Who says tennis is stuck in an ancient rut and resistant to all change? I left the sport behind for a week and came back yesterday to find that a sensational, revolutionary advance had been made in Stockholm: The ball kids were equipped with little pieces of netting—think mini lacrosse sticks—to help them gather up the balls. No more bending and stretching and grabbing and hustling like over-sugared children. If they could get to the ball when it was still bouncing, all they had to do was nonchalantly put their net around it, without even breaking stride. After a while, I started to think they looked lazy doing it, that it was all a little too easy now. What are we paying these kids for, anyhow? (On second thought, are we paying these kids?)
We’ll see if this long-delayed ball-boy liberation spreads as quickly as the Arab Spring. Otherwise, it was a moderately consequential week of fall tennis, the final lull before the frenetic stretch run. On the women’s side, Victoria Azarenka made herself a favorite for the season-ender in Istanbul with an easy win in Luxembourg, while Dominika Cibulkova won her first career title, in Moscow—I would have guessed she would have won something else along the way, but titles can be deceptively difficult to come by. (I also would have guessed that Gael Monfils would have won, even if it was just by accident, more than three tournaments, but that's all he had coming to Stockholm last week.) The match of most significance, though, was the ATP’s first all-Serb final, in Moscow, between Janko Tipsarevic and Victor Troicki.
With his win in that match, Tipsarevic took home his second title of the fall and kept himself alive for a spot in London. His success, as well as Troicki’s, reminds me of Fernando Verdasco’s in 2008 and 2009. Verdasco said that his clinching win in the Davis Cup final in Argentina and subsequent run to the semis at the Australian Open had been inspired in part by watching his countryman Rafael Nadal win Wimbledon, something a Spanish man hadn’t done in more than 40 years. Tipsarevic has said similar things about his own inspirational countryman, Novak Djokovic, this season. Tipsy and Novak are friends, while Verdasco and Rafa aren’t, really; but both pairs are tied together as Davis Cup teammates—they’re more than just separate individuals in an individual sport. Tipsarevic’s surge at 27 years old is also another case of the “next” good player coming not from the juniors, but from the ranks of established pros. He won the Aussie Open junior title way back in 2001. I haven't seen much of his play this fall, but Tipsy has always been a go-for-broke kind of guy, trading pace for consistency. He's obviously found a better balance lately; it's hard to think of a better example of that balance than Djokovic's game in 2011.
Speaking of established pros, two others, Monfils and Jarkko Nieminen, also contested the one match I did see over the weekend. What these two men had established, as much as anything else, were two very bad records in finals. Monfils, a perennial Top 15 player, came in with a 3-10 record, while the 30-year-old Nieminen was 1-9. The good news was that one of them had to improve on that.
That player was Monfils, who won in three sets, but both men showed why they’ve had so much trouble in these moments. Nieminen, a pesky, soft-hitting lefty—he’s a veteran, yes, but I don’t think the Fin quite qualifies as “wily”—played fine, steady, even controlling tennis for much of the first set. Then, at 5-5, down break point, he got a look at a nice, fat, mid-court forehand—and pulled it six inches wide. Nieminen wasn’t happy, but he didn’t look all that surprised either. Monfils went on to hold easily for the set.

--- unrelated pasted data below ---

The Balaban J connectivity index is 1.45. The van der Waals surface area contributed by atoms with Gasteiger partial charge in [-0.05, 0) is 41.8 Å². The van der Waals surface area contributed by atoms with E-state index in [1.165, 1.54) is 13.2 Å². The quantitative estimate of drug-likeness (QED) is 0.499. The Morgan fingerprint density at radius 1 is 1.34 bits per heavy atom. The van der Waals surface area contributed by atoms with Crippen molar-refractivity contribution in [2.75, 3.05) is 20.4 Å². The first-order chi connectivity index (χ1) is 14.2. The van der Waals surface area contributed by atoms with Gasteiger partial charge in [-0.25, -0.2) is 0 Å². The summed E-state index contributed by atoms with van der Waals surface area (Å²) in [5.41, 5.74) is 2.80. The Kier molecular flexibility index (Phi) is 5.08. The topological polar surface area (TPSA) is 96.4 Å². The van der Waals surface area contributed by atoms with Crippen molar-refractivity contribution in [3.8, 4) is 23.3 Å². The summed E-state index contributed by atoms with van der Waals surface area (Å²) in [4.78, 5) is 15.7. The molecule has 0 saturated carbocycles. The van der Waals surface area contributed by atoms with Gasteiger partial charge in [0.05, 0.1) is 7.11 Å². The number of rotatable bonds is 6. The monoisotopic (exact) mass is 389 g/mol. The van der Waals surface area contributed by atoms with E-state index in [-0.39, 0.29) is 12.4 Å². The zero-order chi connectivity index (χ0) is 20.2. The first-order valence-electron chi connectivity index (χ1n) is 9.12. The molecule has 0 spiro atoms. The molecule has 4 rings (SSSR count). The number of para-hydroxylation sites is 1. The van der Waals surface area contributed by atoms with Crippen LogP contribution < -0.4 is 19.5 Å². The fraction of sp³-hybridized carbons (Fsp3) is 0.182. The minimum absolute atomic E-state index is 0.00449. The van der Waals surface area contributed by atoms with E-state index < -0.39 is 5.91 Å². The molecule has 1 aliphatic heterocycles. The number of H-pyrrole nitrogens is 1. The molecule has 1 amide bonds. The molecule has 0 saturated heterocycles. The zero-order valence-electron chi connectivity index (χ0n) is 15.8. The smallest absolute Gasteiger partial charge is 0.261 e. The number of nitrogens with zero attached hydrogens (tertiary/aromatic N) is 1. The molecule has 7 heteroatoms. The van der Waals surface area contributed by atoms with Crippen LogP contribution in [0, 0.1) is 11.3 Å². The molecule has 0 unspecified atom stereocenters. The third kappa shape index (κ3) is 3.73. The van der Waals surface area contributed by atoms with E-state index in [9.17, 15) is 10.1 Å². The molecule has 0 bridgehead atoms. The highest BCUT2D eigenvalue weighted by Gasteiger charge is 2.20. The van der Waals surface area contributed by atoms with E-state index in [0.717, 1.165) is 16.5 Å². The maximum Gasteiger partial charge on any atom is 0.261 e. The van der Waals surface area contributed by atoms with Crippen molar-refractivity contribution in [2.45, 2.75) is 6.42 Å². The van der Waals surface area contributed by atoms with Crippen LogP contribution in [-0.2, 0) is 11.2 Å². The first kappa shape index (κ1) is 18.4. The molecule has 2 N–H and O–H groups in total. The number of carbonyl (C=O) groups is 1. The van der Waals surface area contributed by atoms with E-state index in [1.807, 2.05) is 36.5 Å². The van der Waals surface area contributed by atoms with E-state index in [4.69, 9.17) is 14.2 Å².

Then, naturally, it was the Frenchman’s turn to let his opponent off the hook. Good players will loosen up with the lead and front run, but Monfils takes the concept to its illogical extreme: He loosens up so much that he appears aimless out there. In the second set, he took a step back and allowed Nieminen to dictate his own fate.
As I said, one these two reluctant titlists had to win. The match was finally decided at 2-1 in the third set. Monfils had a break point, and both players ended up at the net for a little cat-and-mouse display. Monfils overdid it, of course, sliding a forehand gently crosscourt when the down the line was wide open. But he won the point anyway when Nieminen’s next flick shot caught the tape. Monfils had the break, and this time he really did front run with it.
It was an entertaining end to a quiet tennis week. The crowd in Stockholm was upbeat and vocal in their support for their fellow Scandinavian, and the match was played in a similarly upbeat spirit. Monfils now says he wants to win in Bercy, but there’s no reason to speculate about his future—it’s always c’est la vie with him, anyway. What I enjoyed most on Sunday wasn’t his tennis as much as the variety of expressions he brings to each match. For the most part, he’s jettisoned the more annoying ones as he’s grown up—there was no rapping to himself or off-his-meds chest beating in Stockholm. Instead, Monfils smiled after well-played points, laughed at his own stupid line-call challenges, rose up with a look of showy, I-know-it's-phony-but-it's-fun-to-try-to-look-tough-anyway fierceness when he served for the match, crossed himself and thanked the heavens after the final point, and made his eyes bulge comically as he pretended not to be able to lift the huge Stockholm globe trophy (one of the best trophies of the year, by the way).
Gael Monfils: By almost blowing a match that should have been his easily, he made it more fun for all of us in the end. Some things in tennis really don't change.